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Money's one of the main causes of conflict in relationships. Living on the breadline is bound to cause tension - but, says relationship psychotherapist Paula Hall often the biggest problems aren't down to a lack of cash, but how to spend what you have.
Attitudes towards money
People's attitudes towards money vary enormously and are largely influenced by the values they were brought up with and, to a certain extent, how much money they have now.
Assuming there's enough money to keep a roof over your head and buy basic food stuffs, what you do with the rest of your money will depend on your particular attitude. The following three statements broadly sum up the most common attitudes to money in today's western culture:
1. Money is for enjoying - money is for spending on the things that make you happy. No one knows what the future may hold, so you should enjoy what you have when you have it. Money's no use when you're dead, so live for today.
1. 钱是为了享受--钱是花在让你快乐的事物上。 谁也说不准未来如何，因此你应该及时享乐。 生后钱是一文不值，所以今朝有酒今朝醉吧。
2. Money is for security - money should be spent on making life comfortable. Once you have the basic home comforts, it's important to have money put aside for a rainy day. No one knows what the future may hold, so it's sensible to be prepared.
2.钱是为了安全--钱应该花在让生活舒适的地方。 一旦你拥有了基本的家庭舒适品，就要把钱存起来未雨绸缪。 谁也不会知道未来怎样，所以有所准备是理智的做法。
3. Money is for sharing - money should be shared generously with those you love and those less fortunate than yourself. Buying presents, entertaining others and giving money to charity creates feelings in yourself and others that are priceless. No one knows what the future may hold, and some day you may need the favour returned.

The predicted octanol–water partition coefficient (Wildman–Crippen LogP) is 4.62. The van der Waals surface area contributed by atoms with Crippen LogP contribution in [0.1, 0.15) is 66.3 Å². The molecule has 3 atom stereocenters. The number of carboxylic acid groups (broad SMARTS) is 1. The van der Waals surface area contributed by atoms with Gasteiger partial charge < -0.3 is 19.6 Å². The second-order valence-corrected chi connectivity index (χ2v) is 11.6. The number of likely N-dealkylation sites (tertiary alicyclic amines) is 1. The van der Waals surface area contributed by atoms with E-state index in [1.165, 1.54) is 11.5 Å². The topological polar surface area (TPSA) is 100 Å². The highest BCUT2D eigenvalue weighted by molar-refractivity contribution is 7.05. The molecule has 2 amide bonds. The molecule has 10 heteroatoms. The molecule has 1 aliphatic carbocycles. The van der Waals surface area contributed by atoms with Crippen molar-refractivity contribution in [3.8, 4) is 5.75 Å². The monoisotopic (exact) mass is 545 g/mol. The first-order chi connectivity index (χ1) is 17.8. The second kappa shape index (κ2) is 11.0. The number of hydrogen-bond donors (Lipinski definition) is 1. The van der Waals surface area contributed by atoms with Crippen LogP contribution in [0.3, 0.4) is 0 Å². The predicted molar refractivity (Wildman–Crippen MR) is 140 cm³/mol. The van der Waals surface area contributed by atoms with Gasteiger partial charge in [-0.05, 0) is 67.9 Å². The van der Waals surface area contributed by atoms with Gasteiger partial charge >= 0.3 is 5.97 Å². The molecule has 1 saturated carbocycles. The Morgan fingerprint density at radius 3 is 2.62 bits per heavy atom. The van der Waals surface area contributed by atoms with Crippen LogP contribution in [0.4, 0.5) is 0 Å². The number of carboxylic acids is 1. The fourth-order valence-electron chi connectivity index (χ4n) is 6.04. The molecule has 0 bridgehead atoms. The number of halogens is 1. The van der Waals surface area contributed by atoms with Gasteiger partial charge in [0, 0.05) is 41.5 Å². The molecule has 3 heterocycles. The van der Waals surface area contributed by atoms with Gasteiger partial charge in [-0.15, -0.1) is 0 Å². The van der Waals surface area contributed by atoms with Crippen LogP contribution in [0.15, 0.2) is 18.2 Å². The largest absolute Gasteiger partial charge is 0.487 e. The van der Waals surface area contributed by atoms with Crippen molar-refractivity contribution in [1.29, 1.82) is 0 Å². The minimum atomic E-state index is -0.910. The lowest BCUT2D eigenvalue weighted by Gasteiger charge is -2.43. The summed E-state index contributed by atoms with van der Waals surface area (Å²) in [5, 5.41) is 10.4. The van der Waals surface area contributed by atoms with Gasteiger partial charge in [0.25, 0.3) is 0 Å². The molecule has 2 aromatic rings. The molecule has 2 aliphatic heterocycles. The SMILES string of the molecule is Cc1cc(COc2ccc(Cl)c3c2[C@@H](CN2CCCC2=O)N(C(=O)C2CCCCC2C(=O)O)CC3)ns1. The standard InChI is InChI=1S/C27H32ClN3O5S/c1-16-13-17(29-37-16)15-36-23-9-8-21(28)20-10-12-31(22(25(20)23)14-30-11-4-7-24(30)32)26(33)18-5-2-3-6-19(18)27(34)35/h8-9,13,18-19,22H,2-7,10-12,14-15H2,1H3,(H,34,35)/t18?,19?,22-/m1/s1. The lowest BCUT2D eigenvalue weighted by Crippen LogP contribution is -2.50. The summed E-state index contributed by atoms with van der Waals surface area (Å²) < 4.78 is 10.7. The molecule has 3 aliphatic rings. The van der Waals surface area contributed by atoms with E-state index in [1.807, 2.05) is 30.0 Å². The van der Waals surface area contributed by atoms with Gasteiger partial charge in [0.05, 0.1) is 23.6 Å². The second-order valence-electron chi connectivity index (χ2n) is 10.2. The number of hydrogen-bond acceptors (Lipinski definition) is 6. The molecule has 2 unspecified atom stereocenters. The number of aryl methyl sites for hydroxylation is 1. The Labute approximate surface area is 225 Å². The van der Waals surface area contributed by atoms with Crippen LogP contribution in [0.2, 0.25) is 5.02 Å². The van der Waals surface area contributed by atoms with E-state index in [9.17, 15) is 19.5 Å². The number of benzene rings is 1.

3.钱是为了分享--钱应该和你所爱及没有你那么幸运的人一起分享的东西。 买礼物、娱乐别人、把钱捐给慈善机构都能让你和他人带来无价的感受。 谁也不知道未来怎样，有朝一日你也许会需要报答。
Negotiating the money minefield
If you and your partner have the same attitude towards money, the only thing you need to agree on is who's going to manage the income and expenditure. (To see if you share the same attitude, see Your financial agreement.)
If your attitudes are quite different, you'll need to agree on some basic budget priorities, such as how much money you'll spend on household essentials and bills, how much on leisure and entertainment, and how much you'll save. For help with this, see Creating a monthly budget.
However, if you find that no matter how hard you try to sort out your money differences you still end up arguing, perhaps money isn't the issue at all.
Money can't buy you love
If you're financially challenged, try some of these low-budget romantic tips:
* Buy a cheap bottle of bubble bath and share a sud-tub. 买一瓶廉价的洗浴泡沫液；一起泡浴缸。
* Spend an evening dancing to your favourite songs.一个晚上听着最喜爱的歌曲跳舞
* Drag the duvet on to the sofa, close the curtains and snuggle up in front of your favourite movie.
* Cook a meal for two and share it bistro-style, complete with candles, freshly picked flowers and a bottle of cheap vino!
Money and value
Arguments about money often mask more deep-rooted problems, such as an individual's sense of value or power within the relationship.
We all need to feel valued as human beings, but there are times when the way in which our partner spends money can make us feel worthless.
* always spend more money on themselves or friends than on you往往在自己或朋友身上花比在你身上花更多的钱
* complain regularly about how much money you spend on yourself经常抱怨你对自己花了多少钱
* fail to check if you're all right for money before spending their spare cash在对方花零花钱时没有检查是否你在钱上没有问题。
* question you on every penny you spend问你花的每一分钱
Money and influence
The most successful relationships tend to be those in which the partners feel they have equal influence. Arguing about money may indicate that one of you feels the other has an unfair advantage. You may feel this way if, for example, your partner:
最为成功的关系往往是找到了那些双方拥有平等影响力的关系。 关于钱的争执也许表明你们中有一方感到对方占了不公平的优势。 出现下面情况时，你也许就会感到这种感觉
* contributes significantly more than you to the financial running of the household 对方对家庭经济运营的贡献远大于你
* expects you to account for every penny you've spent but is secretive about their own spending
* uses their extra earnings on things you can't share in any way
* constantly buys you extravagant gifts and treats, which leave you feeling indebted
If any of this rings a bell for you, find some time when you and your partner can sit down and talk about it.
If you find you're just slipping back into the same old pattern of arguments, you might want to consider talking it through with a third person. To find out more, see Do you need counselling?
[ Last edited by hly_2009 at 2008-3-21 12:12 PM ]